There are a variety of helpful and not so helpful approaches that leaders can take in response to fundamental diversity that threatens the unity of an affinity group like a denomination. When a sports team discovers significant diversity in relation to its goals, core values, and strategies, the coaches may decide to simply accept or even celebrate that diversity, or they may decide that at some point the diversity actually undermines their shared purpose and effective mission as a team. Some individual members may be asked to move closer toward the team. The coaches may also re-invest energy in team-building strategies to call the team back so they can pull together in the same direction.
The Janzen and Sumner study invites us toward curiosity about responding to diversity. What actually is the level of theological/ethical diversity that exists firstly among our pastors/leaders and then secondarily among those who claim “membership” within our local churches? And what should be our provincial and national leadership response to whatever level of diversity we discover? Is there a time when a church family should call family members (viz. pastors and churches) back toward its shared mission, vision, and theological/ethical convictions? What kind of team-building activities would bless our larger church family? The present study encourages us to ask key questions about our shared theological/ethical convictions and how they relate to our identity as a church family.
But your question was not only about the study but about the responses that were published in the Fall 2022 issue. Since Direction is not a denominational publicity piece but a “forum,” a disclaimer should probably be included—“the opinions expressed here do not necessarily reflect the views of CCMBC or USMB leadership.” Three of the first four writers appear to accept both the diagnosis of significant diversity and the treatment plan of living with (or even celebrating) theological/ethical diversity. Here are a few quotations from these writers:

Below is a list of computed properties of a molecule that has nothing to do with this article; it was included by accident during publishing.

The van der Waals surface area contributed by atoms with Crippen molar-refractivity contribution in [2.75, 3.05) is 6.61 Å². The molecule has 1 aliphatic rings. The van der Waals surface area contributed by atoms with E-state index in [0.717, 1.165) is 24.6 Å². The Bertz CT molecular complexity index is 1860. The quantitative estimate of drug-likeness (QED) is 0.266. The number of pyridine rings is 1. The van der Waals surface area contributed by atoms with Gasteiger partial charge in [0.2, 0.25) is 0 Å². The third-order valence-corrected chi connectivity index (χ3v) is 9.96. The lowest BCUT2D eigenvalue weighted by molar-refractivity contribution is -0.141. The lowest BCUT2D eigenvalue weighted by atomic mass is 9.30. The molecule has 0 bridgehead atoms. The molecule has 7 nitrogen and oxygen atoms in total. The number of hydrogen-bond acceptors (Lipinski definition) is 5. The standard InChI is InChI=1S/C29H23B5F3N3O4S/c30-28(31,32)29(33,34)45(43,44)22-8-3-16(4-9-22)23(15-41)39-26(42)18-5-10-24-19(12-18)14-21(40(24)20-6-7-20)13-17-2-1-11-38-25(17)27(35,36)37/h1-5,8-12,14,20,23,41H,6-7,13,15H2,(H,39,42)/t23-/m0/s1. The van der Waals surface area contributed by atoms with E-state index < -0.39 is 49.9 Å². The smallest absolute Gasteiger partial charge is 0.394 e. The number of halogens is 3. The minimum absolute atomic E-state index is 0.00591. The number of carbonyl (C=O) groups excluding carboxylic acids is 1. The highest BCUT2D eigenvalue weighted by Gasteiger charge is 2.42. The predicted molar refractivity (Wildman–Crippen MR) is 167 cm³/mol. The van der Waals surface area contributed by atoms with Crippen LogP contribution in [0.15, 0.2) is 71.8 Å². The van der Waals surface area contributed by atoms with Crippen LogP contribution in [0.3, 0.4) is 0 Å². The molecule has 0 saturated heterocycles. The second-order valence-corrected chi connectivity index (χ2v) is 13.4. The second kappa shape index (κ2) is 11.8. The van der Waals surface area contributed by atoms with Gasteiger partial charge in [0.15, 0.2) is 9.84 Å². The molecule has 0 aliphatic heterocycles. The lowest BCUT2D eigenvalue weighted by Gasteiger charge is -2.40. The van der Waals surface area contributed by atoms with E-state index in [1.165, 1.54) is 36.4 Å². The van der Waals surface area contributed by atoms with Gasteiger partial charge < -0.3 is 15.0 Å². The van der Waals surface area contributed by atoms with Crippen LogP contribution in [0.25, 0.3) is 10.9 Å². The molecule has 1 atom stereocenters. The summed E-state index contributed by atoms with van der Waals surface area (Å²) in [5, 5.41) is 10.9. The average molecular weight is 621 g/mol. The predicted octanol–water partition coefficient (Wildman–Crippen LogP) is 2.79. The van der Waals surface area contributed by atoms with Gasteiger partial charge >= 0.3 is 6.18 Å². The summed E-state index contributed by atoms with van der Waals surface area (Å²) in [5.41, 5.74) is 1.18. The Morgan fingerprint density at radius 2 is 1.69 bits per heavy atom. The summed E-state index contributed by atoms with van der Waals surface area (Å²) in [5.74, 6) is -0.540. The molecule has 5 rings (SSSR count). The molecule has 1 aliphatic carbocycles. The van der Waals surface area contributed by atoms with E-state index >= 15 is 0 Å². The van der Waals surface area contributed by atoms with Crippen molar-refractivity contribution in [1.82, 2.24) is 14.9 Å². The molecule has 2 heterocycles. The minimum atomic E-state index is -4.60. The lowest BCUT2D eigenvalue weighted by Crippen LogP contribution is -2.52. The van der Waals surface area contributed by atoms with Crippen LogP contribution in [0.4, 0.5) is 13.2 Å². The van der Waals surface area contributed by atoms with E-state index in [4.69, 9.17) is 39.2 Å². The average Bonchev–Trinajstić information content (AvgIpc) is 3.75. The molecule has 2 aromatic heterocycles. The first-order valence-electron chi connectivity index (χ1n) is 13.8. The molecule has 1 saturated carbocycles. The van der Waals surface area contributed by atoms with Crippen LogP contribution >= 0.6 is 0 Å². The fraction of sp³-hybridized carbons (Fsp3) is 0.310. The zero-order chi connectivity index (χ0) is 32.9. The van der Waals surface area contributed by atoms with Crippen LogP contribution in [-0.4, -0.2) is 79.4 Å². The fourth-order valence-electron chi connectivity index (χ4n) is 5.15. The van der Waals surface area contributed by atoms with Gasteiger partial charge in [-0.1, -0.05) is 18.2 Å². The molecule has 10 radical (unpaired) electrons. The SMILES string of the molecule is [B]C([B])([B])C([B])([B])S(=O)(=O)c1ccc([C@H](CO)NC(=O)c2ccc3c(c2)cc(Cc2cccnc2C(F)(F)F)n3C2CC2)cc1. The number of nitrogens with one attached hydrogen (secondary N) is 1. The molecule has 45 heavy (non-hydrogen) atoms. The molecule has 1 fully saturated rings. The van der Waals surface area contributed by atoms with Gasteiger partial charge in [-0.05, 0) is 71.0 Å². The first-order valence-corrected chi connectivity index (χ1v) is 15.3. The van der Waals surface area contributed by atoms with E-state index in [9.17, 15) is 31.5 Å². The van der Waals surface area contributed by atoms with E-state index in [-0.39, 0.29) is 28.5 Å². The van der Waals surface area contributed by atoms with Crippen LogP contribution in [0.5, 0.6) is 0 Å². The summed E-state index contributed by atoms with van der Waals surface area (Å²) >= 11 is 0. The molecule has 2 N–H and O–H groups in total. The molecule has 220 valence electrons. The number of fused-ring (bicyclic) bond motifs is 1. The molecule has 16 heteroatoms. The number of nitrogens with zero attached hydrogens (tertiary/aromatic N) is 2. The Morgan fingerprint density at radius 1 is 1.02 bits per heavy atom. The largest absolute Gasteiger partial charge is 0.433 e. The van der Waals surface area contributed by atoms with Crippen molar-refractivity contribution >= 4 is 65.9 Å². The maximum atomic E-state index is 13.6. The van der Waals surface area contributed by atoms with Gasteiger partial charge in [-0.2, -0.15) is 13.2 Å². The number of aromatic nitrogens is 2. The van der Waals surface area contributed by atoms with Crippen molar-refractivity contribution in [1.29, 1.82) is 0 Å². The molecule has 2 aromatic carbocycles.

Lynn Jost: “Belonging is enhanced by the expansion of diversity” (168). “I propose retiring the 1999 Confession and replacing it with a simple statement of faith that more closely resembles the church’s first confession, ‘Jesus is Lord’” (169). “Because Jesus welcomes all to the table, so must we” (170).
Lee Kosa: “…given the biblical precedent for renegotiating longstanding identity markers and the miracle of mutually expansive identity that can take place through the joining of difference in the body of Christ, MBs can welcome this renegotiation as an opportunity to discern the Spirit’s wild and enriching work among us” (178).